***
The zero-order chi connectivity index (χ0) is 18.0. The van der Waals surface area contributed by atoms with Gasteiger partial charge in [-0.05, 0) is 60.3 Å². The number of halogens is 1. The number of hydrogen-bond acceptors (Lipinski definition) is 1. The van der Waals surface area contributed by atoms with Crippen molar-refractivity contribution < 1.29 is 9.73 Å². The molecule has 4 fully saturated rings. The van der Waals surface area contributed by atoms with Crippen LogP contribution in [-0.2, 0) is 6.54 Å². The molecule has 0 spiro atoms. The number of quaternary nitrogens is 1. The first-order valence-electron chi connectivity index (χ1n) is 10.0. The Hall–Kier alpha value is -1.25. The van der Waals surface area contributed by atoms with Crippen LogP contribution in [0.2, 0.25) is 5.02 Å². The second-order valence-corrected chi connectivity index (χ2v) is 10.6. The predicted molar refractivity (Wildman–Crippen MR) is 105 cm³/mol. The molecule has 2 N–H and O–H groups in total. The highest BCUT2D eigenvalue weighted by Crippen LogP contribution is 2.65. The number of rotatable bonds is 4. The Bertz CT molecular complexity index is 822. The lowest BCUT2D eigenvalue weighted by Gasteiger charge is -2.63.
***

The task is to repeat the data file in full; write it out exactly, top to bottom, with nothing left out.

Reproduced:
The zero-order chi connectivity index (χ0) is 18.0. The van der Waals surface area contributed by atoms with Gasteiger partial charge in [-0.05, 0) is 60.3 Å². The number of halogens is 1. The number of hydrogen-bond acceptors (Lipinski definition) is 1. The van der Waals surface area contributed by atoms with Crippen molar-refractivity contribution < 1.29 is 9.73 Å². The molecule has 4 fully saturated rings. The van der Waals surface area contributed by atoms with Crippen LogP contribution in [-0.2, 0) is 6.54 Å². The molecule has 0 spiro atoms. The number of quaternary nitrogens is 1. The first-order valence-electron chi connectivity index (χ1n) is 10.0. The Hall–Kier alpha value is -1.25. The van der Waals surface area contributed by atoms with Crippen LogP contribution in [0.2, 0.25) is 5.02 Å². The second-order valence-corrected chi connectivity index (χ2v) is 10.6. The predicted molar refractivity (Wildman–Crippen MR) is 105 cm³/mol. The molecule has 2 N–H and O–H groups in total. The highest BCUT2D eigenvalue weighted by Crippen LogP contribution is 2.65. The number of rotatable bonds is 4. The Bertz CT molecular complexity index is 822. The lowest BCUT2D eigenvalue weighted by Gasteiger charge is -2.63.